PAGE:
Depending on where you live, a lightweight, packable cycling jacket may be a mountain biking necessity year-round. Weather can be unpredictable, whether it’s high winds in California, torrential afternoon Florida downpours, chilly Indian summers in the Rockies, or damp north shore evening rides–there is a call for a jacket even in summer.
Pearl Izumi has been long revered not only for their quality products and unparalleled warranty, but for innovating and anticipating cyclists needs. In short, they have been around the block and know a thing or two about what mountain bikers need for the long and short haul.
The MTB Barrier Jacket is designed as a lightweight outer layer to stuff in a hydration pack and whip out when things get uncomfortable,whether it’s wind or moisture, or to protect your sweaty lycra-covered body from the elements. Made of 100% polyester for extra warmth and moisture control, it is specifically-designed for mountain bikers with a loose fit to preserve range of motion and hold a small amount of gear. The fabric beads water and resists whipping winds.
Like most jackets, the MTB Barrier has a full length zipper, but extra thought was put into the draft flap to seal in as much warmth as possible. I am not sure if it was just the jacket I was testing, but I found it difficult to get the zipper started once the tongue was inserted into the zip. This occurred almost every time that I used it, and it was a little frustrating when I was already cold or it was windy and I needed to get the jacket on ASAP. Careful inspection did not reveal any flaws in the zipper teeth, and once the zipper was started it performed as any zipper should: flawlessly, not catching on the draft seals. It was also easy to unzip and remove the jacket when I was done, so I am not sure why it was so difficult to start.
The jacket is also adjustable with drawcords at the waist to cinch the jacket tight. Though this may help in unfavorable weather, I never found a reason to use them, but they also never got in my way. One may argue that it is unnecessary weight, but I can think of a few situations where the drawcord would be handy–very high winds for example–and a few extra grams is worth the marginal weight penalty.
Though the MTB Barrier isn’t designed to be a featherweight outer, it is still very light and strikes a good balance between the gram counters and functionality. Two generous hand pockets and a chest pocket are perfect for essential gear you may not want to access your pack for if the weather is foul, such as a map, phone, or even gel shots. Though the fabric is thin, abrasion-resistant panels placed on the outside of the arms provide extra protection for both the fabric and the user against wear, crashes, and a bit of insulation.
Out on the Trail
I mainly tested this jacket in the spring, where the old Colorado adage often proves true: “if you don’t like the weather, wait five minutes.” Several times I reached for this jacket when the winds kicked up and the temperature dropped, and I was really glad I had it, even after the temptation to regret bringing it along on several other rides where it wasn’t used at all. It worked very well in winds up to about 20mph and when the temperature quickly dropped 10-15 degrees Farhenheit. After that, it helped, but was not sufficient to fight off the elements without a base layer, and I was left a bit chilled.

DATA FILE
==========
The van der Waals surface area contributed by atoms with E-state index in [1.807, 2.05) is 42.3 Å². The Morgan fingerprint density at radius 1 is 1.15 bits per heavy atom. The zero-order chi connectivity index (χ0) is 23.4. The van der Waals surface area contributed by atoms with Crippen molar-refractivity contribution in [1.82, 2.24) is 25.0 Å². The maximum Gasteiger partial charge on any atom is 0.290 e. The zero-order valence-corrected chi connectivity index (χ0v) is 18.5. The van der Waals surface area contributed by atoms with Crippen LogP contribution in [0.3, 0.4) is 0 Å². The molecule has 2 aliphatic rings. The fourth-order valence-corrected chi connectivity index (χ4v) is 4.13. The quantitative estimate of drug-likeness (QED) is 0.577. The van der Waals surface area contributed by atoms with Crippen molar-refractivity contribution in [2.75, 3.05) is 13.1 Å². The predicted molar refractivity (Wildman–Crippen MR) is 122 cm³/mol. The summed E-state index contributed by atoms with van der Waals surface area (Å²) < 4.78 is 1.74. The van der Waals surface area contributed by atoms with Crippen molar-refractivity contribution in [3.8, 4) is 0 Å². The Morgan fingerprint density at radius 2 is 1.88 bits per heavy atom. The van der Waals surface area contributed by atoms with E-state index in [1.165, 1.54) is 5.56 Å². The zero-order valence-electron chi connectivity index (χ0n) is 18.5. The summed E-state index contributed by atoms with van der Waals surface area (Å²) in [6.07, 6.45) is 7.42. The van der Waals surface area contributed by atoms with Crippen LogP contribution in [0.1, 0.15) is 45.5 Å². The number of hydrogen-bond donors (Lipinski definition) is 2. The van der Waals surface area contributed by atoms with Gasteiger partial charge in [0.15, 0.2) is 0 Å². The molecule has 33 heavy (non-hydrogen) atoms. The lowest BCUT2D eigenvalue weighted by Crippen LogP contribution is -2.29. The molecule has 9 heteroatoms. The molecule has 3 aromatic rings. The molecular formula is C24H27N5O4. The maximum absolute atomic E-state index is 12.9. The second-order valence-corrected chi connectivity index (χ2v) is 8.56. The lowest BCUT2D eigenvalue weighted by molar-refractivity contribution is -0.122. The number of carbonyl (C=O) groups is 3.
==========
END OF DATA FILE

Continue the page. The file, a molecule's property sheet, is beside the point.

The jacket was sorely missed on a couple of memorable spring rides when I elected not to bring it along, justifying a “quick” ride after work, and hoping to be as light and fast as possible. On one of those occasions, which started out as a pleasant afternoon, the winds began gusting up to 40 mph and the temperature dropped from the mid-60s to the low 30s in just a matter of minutes mid-ride, leaving me cursing life and wishing for my MTB Barrier. After that, I learned a lesson and it became, for all practical purposes, my spring riding security blanket.
I have owned several feather- and welter-weight cycling jackets and vests over they years, and each has its own purpose. This jacket is now my go-to jacket for spring and fall riding in Colorado, able to withstand more rain and wind than your average ultralight packable outer-layer.
To be honest, I wasn’t initially crazy about the color schemes that Pearl Izumi chose for the MTB Barrier, but it grew on me quickly. The jacket colors look much nicer in person than the online photos portray. My only quibble is that the zipper is still a little finicky (but improving with use), and I am sure Pearl Izumi would fix or repair it at no charge, but it hasn’t been that much trouble to me… just a small head’s up.
Aside from that, the Barrier is stellar simply due to its versatility and durability in so many different seasons and situations, and the thought placed into the design around mountain biking functionality and wear-and-tear.
Furthermore, in case you didn’t know, Pearl Izumi has one of, if not the best, customer service and warranty programs in the cycling clothing industry. They have always stood behind their products in the past. If you don’t own a packable layer for cycling, this jacket is one I would strongly recommend looking at.
Thanks to Pearl Izumi for sending the MTB Barrier over for review!